The cities and towns of this country were not designed and were never intended to be home to the majority of our people.

The Stallard Commission and the Native Urban Areas Act enacted the following year were just one part of a three century long process of dispossession, disempowerment and displacement.

The colonisation of South Africa was premised on the destruction of indigenous forms of governance.

This took many forms.

Here, for example, in what was then known as the Natal Colony, the British Native Commissioner, Theophilus Shepstone, developed the system of indirect rule.

The policy pretended to respect and recognise indigenous customs and the institution of chieftaincy, but instead used these instruments to impose colonial authority on a submissive and subservient people.

Many traditional leaders were removed; others, considered more compliant, were imposed on communities.

An ethos of paternalism by Native Commissioners, magistrates and location superintendents defined the daily experiences of blacks.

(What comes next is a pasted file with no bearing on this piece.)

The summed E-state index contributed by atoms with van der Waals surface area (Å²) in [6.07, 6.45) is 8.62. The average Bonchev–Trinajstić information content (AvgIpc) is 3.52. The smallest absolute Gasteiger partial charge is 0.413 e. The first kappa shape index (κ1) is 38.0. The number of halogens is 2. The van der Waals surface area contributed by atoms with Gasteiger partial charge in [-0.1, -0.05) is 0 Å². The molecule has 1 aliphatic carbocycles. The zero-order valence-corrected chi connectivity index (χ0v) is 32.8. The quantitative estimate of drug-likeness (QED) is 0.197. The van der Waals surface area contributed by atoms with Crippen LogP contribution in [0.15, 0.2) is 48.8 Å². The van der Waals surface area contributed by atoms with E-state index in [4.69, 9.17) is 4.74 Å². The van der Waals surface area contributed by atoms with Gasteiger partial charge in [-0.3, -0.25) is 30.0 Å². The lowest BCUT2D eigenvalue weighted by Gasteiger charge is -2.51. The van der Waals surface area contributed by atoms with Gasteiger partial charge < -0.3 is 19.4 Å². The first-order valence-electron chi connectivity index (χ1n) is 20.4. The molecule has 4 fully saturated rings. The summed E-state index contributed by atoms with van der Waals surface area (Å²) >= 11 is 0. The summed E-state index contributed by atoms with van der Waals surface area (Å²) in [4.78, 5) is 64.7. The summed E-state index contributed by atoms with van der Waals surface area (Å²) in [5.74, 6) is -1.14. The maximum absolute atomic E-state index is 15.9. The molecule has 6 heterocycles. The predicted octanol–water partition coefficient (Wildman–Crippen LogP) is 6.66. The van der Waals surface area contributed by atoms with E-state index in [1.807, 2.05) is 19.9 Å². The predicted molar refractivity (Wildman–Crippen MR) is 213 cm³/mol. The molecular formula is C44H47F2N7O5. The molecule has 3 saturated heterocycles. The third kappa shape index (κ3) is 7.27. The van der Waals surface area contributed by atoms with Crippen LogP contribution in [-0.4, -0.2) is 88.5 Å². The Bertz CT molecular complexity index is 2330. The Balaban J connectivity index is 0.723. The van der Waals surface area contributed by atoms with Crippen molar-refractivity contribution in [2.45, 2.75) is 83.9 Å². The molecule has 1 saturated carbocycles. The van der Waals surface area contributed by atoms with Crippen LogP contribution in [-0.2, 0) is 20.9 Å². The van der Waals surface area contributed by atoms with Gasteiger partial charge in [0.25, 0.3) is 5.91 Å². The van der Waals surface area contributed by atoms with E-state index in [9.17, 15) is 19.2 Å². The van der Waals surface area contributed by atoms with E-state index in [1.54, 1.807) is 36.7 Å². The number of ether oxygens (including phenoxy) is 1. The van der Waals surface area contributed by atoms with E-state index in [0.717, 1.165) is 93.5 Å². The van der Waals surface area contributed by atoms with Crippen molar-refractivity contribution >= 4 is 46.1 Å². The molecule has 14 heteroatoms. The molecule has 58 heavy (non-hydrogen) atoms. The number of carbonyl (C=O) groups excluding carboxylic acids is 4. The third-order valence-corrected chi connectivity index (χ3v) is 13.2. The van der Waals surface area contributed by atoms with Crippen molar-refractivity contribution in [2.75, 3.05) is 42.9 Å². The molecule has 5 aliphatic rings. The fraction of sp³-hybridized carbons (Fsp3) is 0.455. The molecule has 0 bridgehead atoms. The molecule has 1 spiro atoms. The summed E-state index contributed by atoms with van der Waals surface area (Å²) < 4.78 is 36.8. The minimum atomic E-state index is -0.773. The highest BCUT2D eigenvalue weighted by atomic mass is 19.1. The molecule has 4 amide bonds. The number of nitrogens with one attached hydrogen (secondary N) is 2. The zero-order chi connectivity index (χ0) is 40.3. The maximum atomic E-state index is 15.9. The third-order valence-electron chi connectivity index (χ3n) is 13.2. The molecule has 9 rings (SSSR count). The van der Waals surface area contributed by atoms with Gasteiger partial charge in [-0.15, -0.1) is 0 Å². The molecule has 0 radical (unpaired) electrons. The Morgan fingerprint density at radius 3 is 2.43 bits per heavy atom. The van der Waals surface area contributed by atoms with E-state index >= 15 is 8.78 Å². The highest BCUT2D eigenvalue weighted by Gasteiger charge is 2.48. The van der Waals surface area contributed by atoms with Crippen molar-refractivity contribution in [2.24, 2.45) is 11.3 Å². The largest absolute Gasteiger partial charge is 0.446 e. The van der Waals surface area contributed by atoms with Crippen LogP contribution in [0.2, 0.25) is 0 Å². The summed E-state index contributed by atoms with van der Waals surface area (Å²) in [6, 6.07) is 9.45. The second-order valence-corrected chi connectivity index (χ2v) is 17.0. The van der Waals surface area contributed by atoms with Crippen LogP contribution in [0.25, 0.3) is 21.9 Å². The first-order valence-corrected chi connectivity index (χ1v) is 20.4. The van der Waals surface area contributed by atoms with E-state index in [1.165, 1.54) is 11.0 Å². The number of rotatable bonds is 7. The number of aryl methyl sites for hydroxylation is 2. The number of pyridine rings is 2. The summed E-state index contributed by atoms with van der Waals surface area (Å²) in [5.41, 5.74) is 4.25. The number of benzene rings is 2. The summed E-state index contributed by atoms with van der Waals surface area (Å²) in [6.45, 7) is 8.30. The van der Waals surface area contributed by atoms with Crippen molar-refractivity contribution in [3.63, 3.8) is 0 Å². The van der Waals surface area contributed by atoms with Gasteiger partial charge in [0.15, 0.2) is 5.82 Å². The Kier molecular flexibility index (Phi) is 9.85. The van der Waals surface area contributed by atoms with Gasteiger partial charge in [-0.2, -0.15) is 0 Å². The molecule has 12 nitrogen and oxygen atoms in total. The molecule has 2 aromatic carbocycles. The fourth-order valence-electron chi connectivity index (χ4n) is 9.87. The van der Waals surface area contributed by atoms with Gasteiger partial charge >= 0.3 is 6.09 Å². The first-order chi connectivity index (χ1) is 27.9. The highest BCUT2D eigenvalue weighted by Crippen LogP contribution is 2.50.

With the advent of apartheid, the Department of Native Affairs under Verwoerd undertook the task of implementing apartheid social engineering and spatial geography with a special fanaticism.

The Group Areas Act, the Population Registration Act, the Bantu Authorities Act were among the crucial pieces of legislation that not only deepened racial segregation, but also entrenched tribal identities.

Urban space became racialised and ethnicised.

Rural areas became dumping grounds for surplus labour.

Local authorities became instruments of control and repression.

As a consequence, the process of transformation at a local level has been both most difficult and most essential.

In 1994, we inherited a fragmented and unaccountable governance system consisting of bantustan administrations, national and provincial administrations, local councils, as well as separate administrations for different racial groups.

The bantustan administrations were poorly organised and resourced, largely without local government, and the services they provided were determined by the requirements of the apartheid state.